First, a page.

Schools to take
$3 million hit

Less money will go
for supplies, equipment
and part-time teachers

Hawaii's public schools will get $3 million less than expected for the first quarter of the school year, meaning fewer dollars for supplies, equipment and casual hires, including part-time teachers.

At its meeting last night, the Board of Education reluctantly approved the spending restriction imposed by Gov. Linda Lingle's administration, saying they had no choice but to do so to get money out to schools right away. Some year-round schools open as early as next week.

"Actually tax revenues are up, but the amount we're taking is a huge hit," said Vice Chairwoman Karen Knudsen.

The $3 million figure represents a nearly 20 percent reduction in costs for a range of what are known as "categorical programs," including vocational education, athletics and Hawaiian-language immersion, as well as administrative costs. Money to expand the safety manager programs to more middle and high schools was cut to zero.

Board members expressed frustration with the shortfall, saying Hawaii's public schools already operate with less than their counterparts across the country.

"We have statistics that support our stance that we should not be hit at all," said board member Carol Gabbard. "We need to make that clear to the governor, and we need to get legislative support and community support to fight this cut."

Earlier in the meeting, board members heard data from the Superintendent's Annual Report for 2002, which said Hawaii ranks last among the states in the percentage of state and local expenditures allocated to public schools.

Hawaii's per-pupil expenditures of $6,775 for 2001-2002 school year are 10 percent below the national average of $7,524, according to the Digest of Education Statistics. The proportion of professional staff performing administrative functions in Hawaii is 2.2 percent, compared with a national average of 3.9 percent, the same source shows.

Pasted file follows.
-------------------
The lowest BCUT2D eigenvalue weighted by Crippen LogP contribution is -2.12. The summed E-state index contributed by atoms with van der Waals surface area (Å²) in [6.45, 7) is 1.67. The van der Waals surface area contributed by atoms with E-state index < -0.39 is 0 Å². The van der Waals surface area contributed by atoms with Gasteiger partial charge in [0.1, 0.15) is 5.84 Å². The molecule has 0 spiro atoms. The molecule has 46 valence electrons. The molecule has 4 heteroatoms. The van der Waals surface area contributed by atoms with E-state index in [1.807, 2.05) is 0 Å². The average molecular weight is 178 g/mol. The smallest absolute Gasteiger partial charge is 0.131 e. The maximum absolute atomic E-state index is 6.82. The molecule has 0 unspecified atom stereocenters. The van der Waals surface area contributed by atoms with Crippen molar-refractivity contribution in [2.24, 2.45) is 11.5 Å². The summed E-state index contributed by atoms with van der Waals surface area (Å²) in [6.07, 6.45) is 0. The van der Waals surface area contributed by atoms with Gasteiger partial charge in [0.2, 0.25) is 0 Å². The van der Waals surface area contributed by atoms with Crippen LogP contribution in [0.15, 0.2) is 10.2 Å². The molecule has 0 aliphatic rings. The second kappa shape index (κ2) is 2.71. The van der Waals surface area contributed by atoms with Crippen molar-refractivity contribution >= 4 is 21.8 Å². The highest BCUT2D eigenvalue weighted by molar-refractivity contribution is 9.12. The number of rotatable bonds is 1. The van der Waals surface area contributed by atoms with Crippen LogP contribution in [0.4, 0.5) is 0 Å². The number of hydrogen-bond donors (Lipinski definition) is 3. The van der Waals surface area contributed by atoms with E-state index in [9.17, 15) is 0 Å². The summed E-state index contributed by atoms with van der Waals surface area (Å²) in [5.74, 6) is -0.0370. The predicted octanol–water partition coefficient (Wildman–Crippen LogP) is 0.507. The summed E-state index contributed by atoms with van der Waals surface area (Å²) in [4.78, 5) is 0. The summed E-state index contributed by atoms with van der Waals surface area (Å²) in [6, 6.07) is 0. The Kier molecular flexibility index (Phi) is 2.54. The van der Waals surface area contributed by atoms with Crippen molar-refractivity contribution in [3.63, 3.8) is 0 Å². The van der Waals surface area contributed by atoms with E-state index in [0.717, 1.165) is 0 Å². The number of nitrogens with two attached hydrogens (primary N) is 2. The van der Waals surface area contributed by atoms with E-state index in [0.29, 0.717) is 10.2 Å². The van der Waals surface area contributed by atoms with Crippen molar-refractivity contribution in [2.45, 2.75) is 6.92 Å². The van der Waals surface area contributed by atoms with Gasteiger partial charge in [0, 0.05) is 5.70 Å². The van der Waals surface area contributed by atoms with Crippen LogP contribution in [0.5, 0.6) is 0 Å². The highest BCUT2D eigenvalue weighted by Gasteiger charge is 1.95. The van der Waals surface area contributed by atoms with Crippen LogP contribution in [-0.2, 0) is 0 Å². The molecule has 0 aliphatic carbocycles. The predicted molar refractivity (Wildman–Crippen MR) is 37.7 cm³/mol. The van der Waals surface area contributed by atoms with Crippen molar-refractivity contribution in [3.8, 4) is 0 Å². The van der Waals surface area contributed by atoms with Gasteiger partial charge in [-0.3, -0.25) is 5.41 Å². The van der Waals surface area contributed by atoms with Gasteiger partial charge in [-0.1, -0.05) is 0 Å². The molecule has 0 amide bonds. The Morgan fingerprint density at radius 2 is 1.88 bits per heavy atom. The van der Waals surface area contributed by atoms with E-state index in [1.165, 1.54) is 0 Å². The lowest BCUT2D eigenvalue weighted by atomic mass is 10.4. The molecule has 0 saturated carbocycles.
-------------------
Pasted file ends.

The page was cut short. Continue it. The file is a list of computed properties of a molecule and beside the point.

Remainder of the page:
Rather than getting their annual funding for the year upfront, schools are being given only enough for the first three months of this fiscal year, which started July 1. The administration is waiting to see what the Council on Revenues projects at its next meeting, in September, before releasing any more money.

Principal Jane Serikaku, of Iliahi Elementary School in Wahiawa, who was on campus yesterday preparing for students to return to school Wednesday, said she is bracing for a funding shortfall but does not know what to expect yet.

"There's no question that if there's any cut, it's going to hurt us," she said. "We just have to make our adjustments. We're praying that it's not going to be a big cut."

Finance Director Georgina Kawamura has asked the Department of Education to prepare for up to $20 million in cuts to its budget this year. The $3 million spending restriction represents the first quarter of a $12 million annual cut.

The department's total budget is $1.4 billion, but much of that covers payroll for full-time staff and funds for special education, and is shielded from the restrictions.


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